Yesterday’s WordCamp Israel event at Michlelet Afekah in Tel Aviv was the first blogging event in Israel dedicated to a particular blogging platform. As it turned out, according to Lorelle VanFossen, WordPress evangelist and the keynote speaker, WordCamp Israel was effectively also the first international WordCamp. Another first for Israel. Douze points!*
One of the concerns I expressed earlier about yesterday’s event turned out to be justified. No, actually two were. First, that the focus of the event would be blogging as a business tool (maybe not the intention of the organizers, but that’s how it turned out) and the second that Israelis would talk like speed demons because that’s how they speak to other Israelis. On the second point, there’s really no remedy for it other than to make the organizers aware of the fact that a minority attending the event was not entirely fluent in Hebrew. On the first point, I may have come away with a strategy, not necessarily business-related. But admittedly there were a few times during the day I was glad I threw my Rio Carbon mp3 player into my bag for the bus ride there and back.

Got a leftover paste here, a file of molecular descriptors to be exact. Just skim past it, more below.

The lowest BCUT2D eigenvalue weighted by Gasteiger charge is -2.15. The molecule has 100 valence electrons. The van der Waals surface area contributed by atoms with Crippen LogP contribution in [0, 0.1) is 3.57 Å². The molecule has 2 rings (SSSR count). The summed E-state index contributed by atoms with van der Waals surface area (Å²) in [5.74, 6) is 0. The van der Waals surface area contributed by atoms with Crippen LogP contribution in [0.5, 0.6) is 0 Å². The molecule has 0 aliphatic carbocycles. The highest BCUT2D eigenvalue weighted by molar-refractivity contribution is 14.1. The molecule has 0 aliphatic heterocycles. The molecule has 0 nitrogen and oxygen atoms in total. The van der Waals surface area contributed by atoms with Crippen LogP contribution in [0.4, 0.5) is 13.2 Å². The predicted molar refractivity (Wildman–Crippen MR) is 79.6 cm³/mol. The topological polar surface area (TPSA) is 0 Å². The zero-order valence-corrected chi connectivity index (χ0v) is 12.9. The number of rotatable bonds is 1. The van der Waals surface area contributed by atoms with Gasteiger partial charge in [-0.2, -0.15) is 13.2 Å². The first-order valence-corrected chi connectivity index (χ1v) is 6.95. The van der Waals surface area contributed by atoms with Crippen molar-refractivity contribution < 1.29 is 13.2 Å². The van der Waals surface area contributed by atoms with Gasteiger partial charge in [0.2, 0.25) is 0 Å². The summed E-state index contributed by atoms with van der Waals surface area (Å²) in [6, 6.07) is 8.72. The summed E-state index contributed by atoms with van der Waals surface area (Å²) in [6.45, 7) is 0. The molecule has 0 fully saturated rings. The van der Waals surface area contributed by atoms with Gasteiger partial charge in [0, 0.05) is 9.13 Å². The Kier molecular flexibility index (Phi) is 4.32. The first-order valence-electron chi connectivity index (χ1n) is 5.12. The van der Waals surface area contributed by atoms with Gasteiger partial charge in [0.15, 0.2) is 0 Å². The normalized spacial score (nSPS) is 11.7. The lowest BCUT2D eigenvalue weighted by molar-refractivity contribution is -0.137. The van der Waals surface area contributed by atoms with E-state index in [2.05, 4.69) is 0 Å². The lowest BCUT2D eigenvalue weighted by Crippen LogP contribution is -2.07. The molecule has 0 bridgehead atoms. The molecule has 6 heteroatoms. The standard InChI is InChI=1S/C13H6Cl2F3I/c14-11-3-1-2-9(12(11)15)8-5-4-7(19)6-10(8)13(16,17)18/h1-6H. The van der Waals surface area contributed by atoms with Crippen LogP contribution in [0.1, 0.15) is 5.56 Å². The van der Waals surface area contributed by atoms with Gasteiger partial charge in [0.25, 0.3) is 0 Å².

The morning session was the stronger of the two in terms of audience involvement and interest, as well as the better attended of the two sessions (more on that later). The two discussion panels, the first about blogging as a marketing tool and the second about how non-geeks overcame the challenges of installing and maintaining the standalone version of WordPress and learned to love it, were informative and at times unintentionally entertaining. There were a few moments along the way in the panel discussions when things seemed to lag a little because one panel member or the other wasn’t sure who should speak next or who should respond to a question, but in the end the panel moderator sorted things out and kept the discussion moving along. The morning session also included a presentation on podcasting, which was such a specialized topic that people’s attention flagged. By the time the second panel of the morning session took the platform the day’s program was about an hour behind schedule and people were getting restless for lunch.
More on the afternoon session of WordCamp and Lorelle tomorrow. (To see my most recent report on WordCampIsrael, please click on the link above to my blog’s Front Page.)
*refers to the scoring scale for the Eurovision Song Contest.